Deepavali – The name itself conjures up memories of early morning oil baths, new clothes, sweets and savouries, families getting together to celebrate the occasion of the vanquishing of good over evil.Deepavali as a festival signifies, the conquest of light over darkness.To Hindus, darkness represents ignorance, and light is a metaphor for knowledge. Therefore, lighting a lamp symbolizes the destruction, through knowledge, of all negative forces- wickedness, violence, lust, anger, envy, greed, bigotry, fear, injustice, oppression and suffering.
Most of the best clothes that I have had all through my childhood would be bought for Deepavali. Many times, we would buy this over the Navarathri holidays and get it stiched and it would be most exciting to feel the fabric of silk through my fingers and wait for the big day with anticipation and longing!!! My grandmother would get up very early and have her oil bath and apply oil for all of us grandkids. This practise signifies “Ganga Snan” or a holy dip in the Ganges. She would then give us the new clothes which we would gleefully adorn after getting her blessings. The kids would run outside to burst crackers. New clothes would be worn and Deepavali Sweets would be eaten by one and all.Some of the sweets and savouries that we make at home for Deepavali are listed here.
Gulab Jamuns should probably be one of the most popular and easy to make sweets with the current variety of mixes and fast fix instructions. There are a myraid of brands which offer the Gulab Jamun mixes, like Orkay, MTR, Gits, Ashirwaad etc. Some how my favourite has always been Orkay and Gits. Since Gits is more easily available in the U.S, its a sweet I make in a jiffy.
Diwali during my student days was always a flurry of activities like making Mixture, Ribbon Pakoda, Laddoo, Badam Halwa, and Gulab Jamuns amoung other things. Making the jamuns was some thing that amma would leave entirely to me….At that time Archana Sweets in T.Nagar, became very popular and introduced the Kala Jamun. I guess it was a variant of the regular jamuns, only denser in taste and not dripping in sugar syrup. Mom would buy it for us and we would enjoy it at home, nevertheless, there is a particular joy in partaking of sweets borne of out one`s one labour and preparation.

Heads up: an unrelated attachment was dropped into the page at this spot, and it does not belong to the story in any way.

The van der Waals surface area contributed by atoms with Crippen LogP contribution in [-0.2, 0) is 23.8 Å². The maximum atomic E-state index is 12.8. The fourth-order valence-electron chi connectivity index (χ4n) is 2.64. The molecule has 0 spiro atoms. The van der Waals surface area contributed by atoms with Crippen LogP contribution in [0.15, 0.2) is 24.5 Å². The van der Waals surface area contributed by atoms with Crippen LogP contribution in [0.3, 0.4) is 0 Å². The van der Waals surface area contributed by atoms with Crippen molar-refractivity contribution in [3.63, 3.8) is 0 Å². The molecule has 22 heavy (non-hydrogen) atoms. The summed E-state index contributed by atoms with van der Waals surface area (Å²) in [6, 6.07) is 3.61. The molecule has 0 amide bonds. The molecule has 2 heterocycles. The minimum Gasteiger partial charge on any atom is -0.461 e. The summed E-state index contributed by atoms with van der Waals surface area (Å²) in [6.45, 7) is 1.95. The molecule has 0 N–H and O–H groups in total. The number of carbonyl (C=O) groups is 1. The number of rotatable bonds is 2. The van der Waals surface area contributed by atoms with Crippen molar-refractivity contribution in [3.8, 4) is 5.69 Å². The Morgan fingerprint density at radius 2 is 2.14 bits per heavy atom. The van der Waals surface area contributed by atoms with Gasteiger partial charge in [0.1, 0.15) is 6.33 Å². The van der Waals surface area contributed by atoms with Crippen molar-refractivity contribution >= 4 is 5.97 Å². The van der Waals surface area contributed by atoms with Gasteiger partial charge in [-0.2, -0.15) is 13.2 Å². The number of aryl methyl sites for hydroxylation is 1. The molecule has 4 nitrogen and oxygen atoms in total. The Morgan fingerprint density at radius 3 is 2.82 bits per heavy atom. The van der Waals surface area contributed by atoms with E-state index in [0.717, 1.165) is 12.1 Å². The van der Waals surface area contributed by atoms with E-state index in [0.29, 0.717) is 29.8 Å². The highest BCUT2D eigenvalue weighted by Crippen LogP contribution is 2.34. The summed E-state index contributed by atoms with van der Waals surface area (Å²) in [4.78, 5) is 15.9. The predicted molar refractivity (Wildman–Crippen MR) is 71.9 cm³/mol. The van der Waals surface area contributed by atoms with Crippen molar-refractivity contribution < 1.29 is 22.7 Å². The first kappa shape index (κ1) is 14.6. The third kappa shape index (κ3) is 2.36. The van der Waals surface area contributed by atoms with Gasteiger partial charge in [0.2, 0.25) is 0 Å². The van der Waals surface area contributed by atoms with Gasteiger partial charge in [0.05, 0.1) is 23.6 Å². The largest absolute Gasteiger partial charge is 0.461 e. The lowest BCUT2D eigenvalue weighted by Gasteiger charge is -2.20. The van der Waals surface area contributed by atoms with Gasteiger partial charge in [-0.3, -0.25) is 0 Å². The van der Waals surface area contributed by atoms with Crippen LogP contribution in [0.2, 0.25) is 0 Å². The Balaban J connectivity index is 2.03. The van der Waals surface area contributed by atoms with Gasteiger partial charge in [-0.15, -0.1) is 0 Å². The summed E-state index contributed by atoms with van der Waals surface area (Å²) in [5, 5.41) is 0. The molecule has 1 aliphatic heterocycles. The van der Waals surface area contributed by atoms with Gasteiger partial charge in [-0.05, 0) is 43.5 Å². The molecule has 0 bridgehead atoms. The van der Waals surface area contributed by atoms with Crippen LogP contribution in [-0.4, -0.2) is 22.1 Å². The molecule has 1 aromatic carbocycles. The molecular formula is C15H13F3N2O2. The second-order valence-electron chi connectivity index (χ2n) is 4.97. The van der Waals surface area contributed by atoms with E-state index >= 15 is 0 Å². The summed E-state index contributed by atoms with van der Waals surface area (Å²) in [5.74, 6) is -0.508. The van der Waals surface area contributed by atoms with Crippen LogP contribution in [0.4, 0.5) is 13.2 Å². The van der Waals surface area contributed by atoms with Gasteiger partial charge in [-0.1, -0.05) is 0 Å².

This week was my husband`s birthday and my daughter wanted me to make it for him. ….Secretly I knew, she wanted to have it so I immediately indulged her in this sweet temptation. This goes to those novices who are out there, trying this for the first time….Enjoy!!!
Gits Gulab Jamun Mix.
1 spoon sour cream.
3 spoons of water.
1 1/2 cup of sugar dissolved in 2 cups of water.
Pinch of Rose Essence.
Pinch of Cardamom Powder.
The secret of this sweet is in the mixing of the dough. Empty contents of packet in to a bowl. Mostly the instructions are to measure out the amount of powder and use 1/4`th of that quantity of water. In this case, all you need to use is a spoon of sour cream or thick yoghurt and then 2-3 spoons of water.
Make the dough in to a thick ball and keep covered for 10 minutes.
Now grease your palm and make little balls and set aside covered.
Meanwhile dissolve the sugar in the water and place it on the stove .
Add rose water, cardamom powder and allow to boil for about ten minutes and switch off.
Meanwhile add sufficient oil in a kadai and allow to the oil to heat well.
Slowly roll in the gulab jamun balls and aloow to fry the balls in oil.
Now set the fried jamuns in a little bowl for them to cool off for a few seconds.
Slowly add the fried jamuns in to the rose syrup and allow it to soak before serving it to your guests.
Makes 20 gulab jamuns.
Serving Suggestion based on popular demand!!! – Hot Jamuns with Vanilla Ice Cream….Oh yes! and let the fun times begin!!!